451 U.S. 949 (1981), 80-5980, Coleman v. Balkcom
|Docket Nº:||No. 80-5980|
|Citation:||451 U.S. 949, 101 S.Ct. 2994, 68 L.Ed.2d 334|
|Party Name:||Wayne Carl COLEMAN v. Charles R. BALKCOM, Warden|
|Case Date:||April 27, 1981|
|Court:||United States Supreme Court|
See denial of certiorari, April 27, 1981, 451 U.S. 949, 101 S.Ct. 2031.
April 27, 1981.
[101 S.Ct. 2994] Justice REHNQUIST, dissenting.
Ordinarily I would have no hesitation joining the majority of my colleagues in denying the petition for certiorari in this case. The questions presented in the petition are of importance only to petitioner himself and therefore are not suitable candidates for the exercise of our discretionary jurisdiction. But in a larger sense, the case raises significant issues about the administration of capital punishment statutes in this country, and reflects the increasing tendency to postpone or delay the enforcement of those constitutionally valid statutes. Because I think stronger measures are called for than the mere denial of certiorari in a case such as this, I would grant the petition for certiorari so that the case can be fully briefed and argued.
A mere recital of the facts of this case illustrates the delay to which I have referred. Petitioner was convicted by a jury in 1973 of murdering six members of a family, after raping and torturing some members of that family. He was sentenced to death under Georgia's capital punishment statute, a statute expressly held constitutional in Gregg v. Georgia, 428 U.S. 153, 96 S.Ct. 2909, 49 L.Ed.2d 859 (1976). The sentence was affirmed by the Supreme Court of Georgia, Coleman v. State, 237 Ga. 84, 226 S.E.2d 911 (1976), and this Court denied the first petition for certiorari. Coleman v. Georgia, 431 U.S. 909, 97 S.Ct. 1707, 52 L.Ed.2d 394, rehearing denied, 431 U.S. 961, 97 S.Ct. 2690, 53 L.Ed.2d 280 (1977). Petitioner subsequently
sought state collateral relief, which was denied by the state habeas court. The Georgia Supreme Court then denied his application for a writ of probable cause to appeal. Petitioner has now filed his second petition for certiorari in this Court. Because petitioner has had a full opportunity to have his claims considered on direct review by both the Supreme Court of Georgia and this Court and on collateral review by the state courts of Georgia, and because the issues presented are not substantial, it is not surprising that the majority of the Court votes to deny the petition for certiorari.
I dissent not because I believe that petitioner has made any showing in the Georgia courts that he was deprived of any rights secured to him by the United States Constitution, but rather because our mere denial of certiorari will not in all likelihood end the already protracted litigation in this case. If petitioner follows the path of many of his predecessors, he will now turn to a single-judge federal habeas court, alleging anew some or all of the reasons which he urges here for granting the petition for certiorari. If he fails to impress the particular United States District Court in which his habeas petition is filed, he may upon the issuance of a certificate of probable cause appeal to a United States Court of Appeals. And throughout this exhaustive appeal process, any single judge having jurisdiction over the case may of course stay the execution of the penalty pending further review. 28 U.S.C.§ 1651. Given so many bites at the apple, the odds favor petitioner finding some court willing to vacate his death sentence because in its view his trial or sentence was not free from constitutional error. See Estelle v. Jurek, 450 U.S. 1014, 101 S.Ct. 1724, 68 L.Ed.2d 214 (1981) (REHNQUIST, J., dissenting).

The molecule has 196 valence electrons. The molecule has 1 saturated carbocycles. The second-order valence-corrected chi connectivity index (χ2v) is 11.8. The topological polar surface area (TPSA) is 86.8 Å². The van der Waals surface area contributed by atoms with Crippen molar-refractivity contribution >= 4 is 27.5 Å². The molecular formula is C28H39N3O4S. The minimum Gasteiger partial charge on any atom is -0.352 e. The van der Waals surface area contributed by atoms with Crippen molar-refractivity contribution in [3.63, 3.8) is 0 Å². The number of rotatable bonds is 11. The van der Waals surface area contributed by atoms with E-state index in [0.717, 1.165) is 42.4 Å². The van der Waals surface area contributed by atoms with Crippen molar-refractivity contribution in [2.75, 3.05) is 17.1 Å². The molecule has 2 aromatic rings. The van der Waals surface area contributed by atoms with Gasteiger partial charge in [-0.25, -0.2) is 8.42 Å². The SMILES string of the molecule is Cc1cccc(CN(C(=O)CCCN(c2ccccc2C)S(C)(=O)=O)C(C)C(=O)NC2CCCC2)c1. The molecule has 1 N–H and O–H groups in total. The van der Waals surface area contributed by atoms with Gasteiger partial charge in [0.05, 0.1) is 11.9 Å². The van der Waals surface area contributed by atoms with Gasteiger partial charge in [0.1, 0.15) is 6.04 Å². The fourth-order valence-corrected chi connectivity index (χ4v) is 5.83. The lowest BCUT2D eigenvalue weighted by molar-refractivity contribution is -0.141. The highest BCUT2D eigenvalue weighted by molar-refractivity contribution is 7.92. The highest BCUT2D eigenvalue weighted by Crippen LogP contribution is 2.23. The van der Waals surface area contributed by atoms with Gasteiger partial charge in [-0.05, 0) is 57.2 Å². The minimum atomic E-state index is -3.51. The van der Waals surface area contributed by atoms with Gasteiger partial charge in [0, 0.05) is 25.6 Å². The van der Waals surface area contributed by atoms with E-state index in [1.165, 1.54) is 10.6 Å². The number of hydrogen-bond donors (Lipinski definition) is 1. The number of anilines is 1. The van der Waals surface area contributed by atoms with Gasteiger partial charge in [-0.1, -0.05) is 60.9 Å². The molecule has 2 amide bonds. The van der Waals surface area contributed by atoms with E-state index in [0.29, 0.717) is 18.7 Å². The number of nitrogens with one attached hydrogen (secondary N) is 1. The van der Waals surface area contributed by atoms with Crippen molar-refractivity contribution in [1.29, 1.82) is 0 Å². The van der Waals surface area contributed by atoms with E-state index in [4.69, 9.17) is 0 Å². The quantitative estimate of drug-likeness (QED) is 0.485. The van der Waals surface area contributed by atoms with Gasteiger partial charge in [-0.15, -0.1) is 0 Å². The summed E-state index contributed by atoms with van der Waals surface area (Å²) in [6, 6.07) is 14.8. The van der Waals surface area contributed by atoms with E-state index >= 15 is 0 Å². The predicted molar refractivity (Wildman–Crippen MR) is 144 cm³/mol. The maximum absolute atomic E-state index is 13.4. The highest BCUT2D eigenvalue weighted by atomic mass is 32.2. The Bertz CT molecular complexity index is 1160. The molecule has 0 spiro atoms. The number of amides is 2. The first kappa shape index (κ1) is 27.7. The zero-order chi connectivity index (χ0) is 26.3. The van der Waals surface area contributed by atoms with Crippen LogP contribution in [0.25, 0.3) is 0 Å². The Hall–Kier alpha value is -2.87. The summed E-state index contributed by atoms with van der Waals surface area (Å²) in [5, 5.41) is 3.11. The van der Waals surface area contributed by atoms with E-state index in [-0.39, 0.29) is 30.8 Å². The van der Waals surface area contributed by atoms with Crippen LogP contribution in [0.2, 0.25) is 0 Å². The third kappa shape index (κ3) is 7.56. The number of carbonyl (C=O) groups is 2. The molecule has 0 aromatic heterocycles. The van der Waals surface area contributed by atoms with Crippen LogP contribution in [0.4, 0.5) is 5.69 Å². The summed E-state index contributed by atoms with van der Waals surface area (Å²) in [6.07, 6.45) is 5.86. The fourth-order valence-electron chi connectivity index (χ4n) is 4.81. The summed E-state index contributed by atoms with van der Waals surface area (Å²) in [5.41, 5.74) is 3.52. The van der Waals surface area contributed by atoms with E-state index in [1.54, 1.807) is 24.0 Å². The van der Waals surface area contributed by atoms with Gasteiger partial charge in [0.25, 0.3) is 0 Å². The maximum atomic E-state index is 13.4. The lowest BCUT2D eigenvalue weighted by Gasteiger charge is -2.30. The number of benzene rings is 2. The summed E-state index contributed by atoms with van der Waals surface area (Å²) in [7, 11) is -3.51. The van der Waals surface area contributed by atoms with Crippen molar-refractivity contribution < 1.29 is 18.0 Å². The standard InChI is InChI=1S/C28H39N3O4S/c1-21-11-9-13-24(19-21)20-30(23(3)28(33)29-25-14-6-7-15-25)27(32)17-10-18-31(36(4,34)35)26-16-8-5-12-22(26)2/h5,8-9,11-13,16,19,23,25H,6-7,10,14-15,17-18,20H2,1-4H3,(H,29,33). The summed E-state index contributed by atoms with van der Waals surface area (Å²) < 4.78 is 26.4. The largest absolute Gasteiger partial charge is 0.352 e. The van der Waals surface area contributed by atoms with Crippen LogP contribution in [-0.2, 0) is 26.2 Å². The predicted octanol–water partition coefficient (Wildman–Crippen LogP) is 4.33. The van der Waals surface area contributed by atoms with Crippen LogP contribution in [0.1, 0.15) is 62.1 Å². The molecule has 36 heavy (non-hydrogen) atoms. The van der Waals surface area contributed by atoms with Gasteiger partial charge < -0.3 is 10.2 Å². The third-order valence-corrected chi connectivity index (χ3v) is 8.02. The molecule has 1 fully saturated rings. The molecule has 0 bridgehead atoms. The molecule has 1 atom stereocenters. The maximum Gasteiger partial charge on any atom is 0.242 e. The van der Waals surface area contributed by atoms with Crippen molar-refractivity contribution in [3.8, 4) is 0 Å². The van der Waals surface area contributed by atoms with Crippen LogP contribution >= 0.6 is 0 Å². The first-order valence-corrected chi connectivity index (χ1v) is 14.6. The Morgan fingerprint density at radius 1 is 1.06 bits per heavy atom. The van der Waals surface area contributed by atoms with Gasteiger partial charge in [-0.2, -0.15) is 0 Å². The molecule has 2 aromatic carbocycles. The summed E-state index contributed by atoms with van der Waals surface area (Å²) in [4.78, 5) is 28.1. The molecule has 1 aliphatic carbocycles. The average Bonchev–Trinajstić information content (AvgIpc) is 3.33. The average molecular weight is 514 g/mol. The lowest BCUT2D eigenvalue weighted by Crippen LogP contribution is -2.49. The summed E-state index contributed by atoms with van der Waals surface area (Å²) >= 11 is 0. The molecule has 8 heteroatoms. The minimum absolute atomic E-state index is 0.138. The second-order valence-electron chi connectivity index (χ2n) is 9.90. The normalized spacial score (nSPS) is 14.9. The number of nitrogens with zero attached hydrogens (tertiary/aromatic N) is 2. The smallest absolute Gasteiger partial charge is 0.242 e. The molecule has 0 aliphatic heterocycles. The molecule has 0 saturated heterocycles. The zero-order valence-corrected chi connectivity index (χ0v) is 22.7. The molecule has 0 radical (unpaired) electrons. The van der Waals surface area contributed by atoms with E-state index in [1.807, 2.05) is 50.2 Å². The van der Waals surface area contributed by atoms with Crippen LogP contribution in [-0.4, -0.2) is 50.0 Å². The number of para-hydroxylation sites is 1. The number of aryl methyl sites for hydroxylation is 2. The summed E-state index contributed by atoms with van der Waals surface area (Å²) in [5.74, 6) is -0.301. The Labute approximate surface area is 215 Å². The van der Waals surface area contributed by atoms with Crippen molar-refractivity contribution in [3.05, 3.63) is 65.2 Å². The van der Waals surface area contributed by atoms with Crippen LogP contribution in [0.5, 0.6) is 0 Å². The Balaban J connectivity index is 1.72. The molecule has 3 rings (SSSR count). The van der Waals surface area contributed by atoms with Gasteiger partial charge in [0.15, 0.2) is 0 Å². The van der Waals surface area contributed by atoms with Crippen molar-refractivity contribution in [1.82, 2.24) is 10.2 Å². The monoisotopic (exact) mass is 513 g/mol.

It seems to me that we have thus reached a stalemate in the administration of federal [101 S.Ct. 2995] constitutional law. Although this Court has determined that capital punishment statutes do not violate the Constitution, Gregg v. Georgia, supra, and although 30-odd States have enacted such statutes, apparently in the belief that they constitute sound social policy, the existence
of the death penalty in this country is virtually an illusion. Since 1976, hundreds of juries have sentenced hundreds of persons to death, presumably in the belief that the death penalty in those circumstances is warranted, yet virtually nothing happens except endlessly drawn out legal proceedings such as those adverted to above. of the hundreds of prisoners condemned to die who languish on the various "death rows," few of them appear to face any imminent prospect of their sentence being executed. Indeed, in the five years since Gregg v. Georgia, there has been only one execution of a defendant who has persisted in his attack upon his sentence. See Spenkelink v. Wainwright, 442 U.S. 1301, 99 S.Ct. 2901, 60 L.Ed.2d 649 (1979) (REHNQUIST, J., in chambers). My in-chambers opinion in that case describes some of the many avenues of relief which can be pursued by one sentenced to death.
I do not think that this Court can continue to evade some responsibility...
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